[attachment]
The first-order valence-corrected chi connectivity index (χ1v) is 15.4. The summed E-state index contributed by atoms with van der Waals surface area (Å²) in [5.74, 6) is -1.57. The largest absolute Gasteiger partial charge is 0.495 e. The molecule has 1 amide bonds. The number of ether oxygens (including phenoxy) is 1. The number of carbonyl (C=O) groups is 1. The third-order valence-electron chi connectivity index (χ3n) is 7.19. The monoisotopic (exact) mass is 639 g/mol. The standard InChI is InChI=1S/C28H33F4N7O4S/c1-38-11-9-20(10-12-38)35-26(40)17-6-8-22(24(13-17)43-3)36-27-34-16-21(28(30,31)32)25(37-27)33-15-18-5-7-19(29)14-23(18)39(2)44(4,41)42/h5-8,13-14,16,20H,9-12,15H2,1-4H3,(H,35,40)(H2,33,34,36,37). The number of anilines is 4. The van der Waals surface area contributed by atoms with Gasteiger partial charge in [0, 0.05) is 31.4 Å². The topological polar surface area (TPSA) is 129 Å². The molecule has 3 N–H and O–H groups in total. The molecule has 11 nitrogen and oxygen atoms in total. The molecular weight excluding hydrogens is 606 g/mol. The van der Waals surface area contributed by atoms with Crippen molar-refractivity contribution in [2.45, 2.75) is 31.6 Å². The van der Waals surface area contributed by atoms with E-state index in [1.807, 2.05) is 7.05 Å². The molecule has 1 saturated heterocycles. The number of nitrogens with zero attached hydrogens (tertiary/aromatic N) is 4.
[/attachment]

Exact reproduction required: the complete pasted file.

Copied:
The first-order valence-corrected chi connectivity index (χ1v) is 15.4. The summed E-state index contributed by atoms with van der Waals surface area (Å²) in [5.74, 6) is -1.57. The largest absolute Gasteiger partial charge is 0.495 e. The molecule has 1 amide bonds. The number of ether oxygens (including phenoxy) is 1. The number of carbonyl (C=O) groups is 1. The third-order valence-electron chi connectivity index (χ3n) is 7.19. The monoisotopic (exact) mass is 639 g/mol. The standard InChI is InChI=1S/C28H33F4N7O4S/c1-38-11-9-20(10-12-38)35-26(40)17-6-8-22(24(13-17)43-3)36-27-34-16-21(28(30,31)32)25(37-27)33-15-18-5-7-19(29)14-23(18)39(2)44(4,41)42/h5-8,13-14,16,20H,9-12,15H2,1-4H3,(H,35,40)(H2,33,34,36,37). The number of anilines is 4. The van der Waals surface area contributed by atoms with Gasteiger partial charge in [0, 0.05) is 31.4 Å². The topological polar surface area (TPSA) is 129 Å². The molecule has 3 N–H and O–H groups in total. The molecule has 11 nitrogen and oxygen atoms in total. The molecular weight excluding hydrogens is 606 g/mol. The van der Waals surface area contributed by atoms with Crippen molar-refractivity contribution in [2.45, 2.75) is 31.6 Å². The van der Waals surface area contributed by atoms with E-state index in [1.807, 2.05) is 7.05 Å². The molecule has 1 saturated heterocycles. The number of nitrogens with zero attached hydrogens (tertiary/aromatic N) is 4.